The famous Liège painter Georges Collignon (1923–2002) experienced a brief but fruitful adventure with the Val Saint-Lambert glassworks during his artistic career. As early as 1942, the artist Charles Graffart, who had just been chosen to direct the creations department in Val, had already hired the future painter to draw his creations, which were drawn on tracing paper, on paper. Thirty years later, he worked with Val Saint-Lambert as a creator of new models with innovative designs.
Most of his geometrically shaped works were initially sketched from various angles, before being carved in solid glass, cut and then drilled. He also used bright colours for the inlays, which were highlighted by the magnifying effect created by the thickness of the glass. However, the vases he designed are very rare and are the most sought-after pieces, such as the model that has just been added to the collection of the Glass department at the Grand Curtius museum. The slender and curved shape bulges in the upper portion, with a narrow mouth and a wide, transparent edge. The satinised glass is lined with black to form a band at the base and neck. The decoration consists of eight horizontal friezes of eight black pellets. These are completely opaque in the first and last row and then increasingly thinned out by cutting to the central frieze, thus allowing more and more light in. With these cut circles, the painter is inspired by a visual and technical process that is specific to the lens of a camera, the diaphragm of which widens little by little. This also gives the material its transparency. Indeed, when the viewer looks through these spy glasses, they can make out the rows of patterns cut on the other side of the vase, which are multiplied thanks to an optical effect. The same decorative motifs decorate another model by the painter: the "Delta" cylindrical vase. It should also be noted that the colour black was rarely used at Val Saint-Lambert, except in certain pieces that Charles Graffart created between 1930 and 1935.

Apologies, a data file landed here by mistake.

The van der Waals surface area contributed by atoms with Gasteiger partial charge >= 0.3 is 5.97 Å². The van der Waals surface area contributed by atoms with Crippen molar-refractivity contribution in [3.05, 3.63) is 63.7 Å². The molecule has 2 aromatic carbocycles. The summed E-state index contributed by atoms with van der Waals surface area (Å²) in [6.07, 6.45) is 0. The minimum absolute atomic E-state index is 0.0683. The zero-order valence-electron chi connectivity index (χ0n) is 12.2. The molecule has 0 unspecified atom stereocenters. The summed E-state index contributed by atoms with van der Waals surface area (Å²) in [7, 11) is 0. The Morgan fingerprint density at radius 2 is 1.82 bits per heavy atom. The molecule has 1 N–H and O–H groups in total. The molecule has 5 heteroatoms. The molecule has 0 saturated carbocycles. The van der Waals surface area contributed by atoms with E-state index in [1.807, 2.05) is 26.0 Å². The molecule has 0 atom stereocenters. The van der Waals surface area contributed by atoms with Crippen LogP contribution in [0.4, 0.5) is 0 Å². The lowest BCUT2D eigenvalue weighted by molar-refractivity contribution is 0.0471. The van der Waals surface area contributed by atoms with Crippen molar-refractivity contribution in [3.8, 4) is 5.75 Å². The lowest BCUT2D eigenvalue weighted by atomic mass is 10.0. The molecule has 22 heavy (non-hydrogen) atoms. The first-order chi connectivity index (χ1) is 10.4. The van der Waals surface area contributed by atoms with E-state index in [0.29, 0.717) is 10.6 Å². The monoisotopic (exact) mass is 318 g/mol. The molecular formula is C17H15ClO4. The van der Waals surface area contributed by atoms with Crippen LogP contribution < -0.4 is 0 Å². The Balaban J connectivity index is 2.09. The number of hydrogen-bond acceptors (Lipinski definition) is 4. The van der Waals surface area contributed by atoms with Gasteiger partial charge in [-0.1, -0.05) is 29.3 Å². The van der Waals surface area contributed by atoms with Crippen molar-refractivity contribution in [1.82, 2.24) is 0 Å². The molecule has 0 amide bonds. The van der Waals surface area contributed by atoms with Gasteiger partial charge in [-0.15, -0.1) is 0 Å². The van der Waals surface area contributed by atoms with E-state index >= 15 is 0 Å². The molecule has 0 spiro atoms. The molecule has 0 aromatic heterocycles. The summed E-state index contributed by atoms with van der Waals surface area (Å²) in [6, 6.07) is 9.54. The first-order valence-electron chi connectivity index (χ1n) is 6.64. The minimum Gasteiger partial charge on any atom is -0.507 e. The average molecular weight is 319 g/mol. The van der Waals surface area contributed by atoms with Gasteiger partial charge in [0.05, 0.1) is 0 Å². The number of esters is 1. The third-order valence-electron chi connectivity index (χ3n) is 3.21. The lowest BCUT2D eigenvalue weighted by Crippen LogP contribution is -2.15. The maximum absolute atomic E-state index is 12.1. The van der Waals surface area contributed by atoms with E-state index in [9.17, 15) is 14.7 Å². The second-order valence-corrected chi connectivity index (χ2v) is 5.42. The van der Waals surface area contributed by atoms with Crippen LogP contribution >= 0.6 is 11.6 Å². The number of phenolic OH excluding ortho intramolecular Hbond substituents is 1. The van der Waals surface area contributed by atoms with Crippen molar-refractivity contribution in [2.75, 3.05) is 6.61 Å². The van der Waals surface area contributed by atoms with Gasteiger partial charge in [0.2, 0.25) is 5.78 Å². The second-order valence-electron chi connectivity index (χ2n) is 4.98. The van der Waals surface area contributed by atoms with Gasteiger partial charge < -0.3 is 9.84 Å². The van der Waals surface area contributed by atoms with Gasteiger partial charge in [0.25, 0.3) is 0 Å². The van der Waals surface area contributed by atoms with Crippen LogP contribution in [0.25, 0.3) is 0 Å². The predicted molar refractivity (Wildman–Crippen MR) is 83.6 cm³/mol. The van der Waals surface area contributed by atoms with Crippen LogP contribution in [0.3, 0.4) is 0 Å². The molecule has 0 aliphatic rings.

Georges Collignon created most of the shapes and decorations for his models, and carefully followed the various stages of manufacturing them in 1972. The cutter Roger Laurent and, in particular, Noël Delfosse, who completed and refined the pieces, worked in close collaboration with the artist.
 M. Wilmotte, Current glass art in Le Verre in Belgium (under the direction of Luc Engen), Mercator Fund, Liège, 1989, p. 362.
 Michèle Thiry, exhibition catalogue “Val Saint-Lambert, Art & Design 1880-1990", Brussels, 1990, p. 132, 133 and 182, no. 312.
 Joseph Philippe, Val Saint-Lambert, Its glassworks and glass art in Belgium, Libraire Halbart, Liège, 1974, p.322.